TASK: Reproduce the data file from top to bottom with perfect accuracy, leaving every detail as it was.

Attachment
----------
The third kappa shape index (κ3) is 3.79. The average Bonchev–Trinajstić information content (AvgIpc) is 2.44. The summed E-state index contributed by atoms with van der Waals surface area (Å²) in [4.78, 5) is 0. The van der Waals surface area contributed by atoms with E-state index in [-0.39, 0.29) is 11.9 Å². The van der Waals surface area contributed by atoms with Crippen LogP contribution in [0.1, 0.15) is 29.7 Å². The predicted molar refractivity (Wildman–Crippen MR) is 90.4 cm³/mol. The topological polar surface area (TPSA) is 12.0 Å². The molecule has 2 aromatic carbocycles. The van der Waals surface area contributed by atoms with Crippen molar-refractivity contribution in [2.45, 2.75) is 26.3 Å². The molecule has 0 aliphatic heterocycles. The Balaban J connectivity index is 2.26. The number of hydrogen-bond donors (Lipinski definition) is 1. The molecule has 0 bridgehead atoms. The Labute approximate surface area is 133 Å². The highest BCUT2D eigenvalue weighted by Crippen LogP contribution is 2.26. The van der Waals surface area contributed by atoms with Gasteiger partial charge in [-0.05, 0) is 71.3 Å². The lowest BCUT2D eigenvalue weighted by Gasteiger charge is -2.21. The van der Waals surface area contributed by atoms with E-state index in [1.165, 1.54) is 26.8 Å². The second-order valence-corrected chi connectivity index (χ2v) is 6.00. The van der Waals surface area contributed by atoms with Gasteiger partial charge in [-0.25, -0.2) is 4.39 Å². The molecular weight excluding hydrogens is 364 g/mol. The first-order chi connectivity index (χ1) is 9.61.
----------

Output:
The third kappa shape index (κ3) is 3.79. The average Bonchev–Trinajstić information content (AvgIpc) is 2.44. The summed E-state index contributed by atoms with van der Waals surface area (Å²) in [4.78, 5) is 0. The van der Waals surface area contributed by atoms with E-state index in [-0.39, 0.29) is 11.9 Å². The van der Waals surface area contributed by atoms with Crippen LogP contribution in [0.1, 0.15) is 29.7 Å². The predicted molar refractivity (Wildman–Crippen MR) is 90.4 cm³/mol. The topological polar surface area (TPSA) is 12.0 Å². The molecule has 2 aromatic carbocycles. The van der Waals surface area contributed by atoms with Crippen molar-refractivity contribution in [2.45, 2.75) is 26.3 Å². The molecule has 0 aliphatic heterocycles. The Balaban J connectivity index is 2.26. The number of hydrogen-bond donors (Lipinski definition) is 1. The molecule has 0 bridgehead atoms. The Labute approximate surface area is 133 Å². The highest BCUT2D eigenvalue weighted by Crippen LogP contribution is 2.26. The van der Waals surface area contributed by atoms with Gasteiger partial charge in [-0.05, 0) is 71.3 Å². The lowest BCUT2D eigenvalue weighted by Gasteiger charge is -2.21. The van der Waals surface area contributed by atoms with E-state index in [1.165, 1.54) is 26.8 Å². The second-order valence-corrected chi connectivity index (χ2v) is 6.00. The van der Waals surface area contributed by atoms with Gasteiger partial charge in [-0.25, -0.2) is 4.39 Å². The molecular weight excluding hydrogens is 364 g/mol. The first-order chi connectivity index (χ1) is 9.61.